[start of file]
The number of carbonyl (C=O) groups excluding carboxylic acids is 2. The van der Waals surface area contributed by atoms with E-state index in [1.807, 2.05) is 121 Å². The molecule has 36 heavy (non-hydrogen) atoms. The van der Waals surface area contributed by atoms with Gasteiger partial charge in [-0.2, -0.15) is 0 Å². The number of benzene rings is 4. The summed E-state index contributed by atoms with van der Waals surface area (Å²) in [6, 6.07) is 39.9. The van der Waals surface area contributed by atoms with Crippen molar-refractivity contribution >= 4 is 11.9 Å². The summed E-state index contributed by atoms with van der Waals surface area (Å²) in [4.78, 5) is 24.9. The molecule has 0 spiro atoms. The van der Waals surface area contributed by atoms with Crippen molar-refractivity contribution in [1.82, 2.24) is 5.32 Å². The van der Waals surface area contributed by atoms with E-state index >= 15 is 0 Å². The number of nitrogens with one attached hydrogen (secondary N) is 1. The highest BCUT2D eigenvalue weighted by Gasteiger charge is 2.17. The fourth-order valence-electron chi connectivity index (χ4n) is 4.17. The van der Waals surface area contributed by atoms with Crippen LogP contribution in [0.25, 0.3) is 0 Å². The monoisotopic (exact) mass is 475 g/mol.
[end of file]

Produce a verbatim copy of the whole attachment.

The number of carbonyl (C=O) groups excluding carboxylic acids is 2. The van der Waals surface area contributed by atoms with E-state index in [1.807, 2.05) is 121 Å². The molecule has 36 heavy (non-hydrogen) atoms. The van der Waals surface area contributed by atoms with Gasteiger partial charge in [-0.2, -0.15) is 0 Å². The number of benzene rings is 4. The summed E-state index contributed by atoms with van der Waals surface area (Å²) in [6, 6.07) is 39.9. The van der Waals surface area contributed by atoms with Crippen molar-refractivity contribution >= 4 is 11.9 Å². The summed E-state index contributed by atoms with van der Waals surface area (Å²) in [4.78, 5) is 24.9. The molecule has 0 spiro atoms. The van der Waals surface area contributed by atoms with Crippen molar-refractivity contribution in [1.82, 2.24) is 5.32 Å². The van der Waals surface area contributed by atoms with E-state index >= 15 is 0 Å². The number of nitrogens with one attached hydrogen (secondary N) is 1. The highest BCUT2D eigenvalue weighted by Gasteiger charge is 2.17. The fourth-order valence-electron chi connectivity index (χ4n) is 4.17. The van der Waals surface area contributed by atoms with Crippen LogP contribution in [0.25, 0.3) is 0 Å². The monoisotopic (exact) mass is 475 g/mol.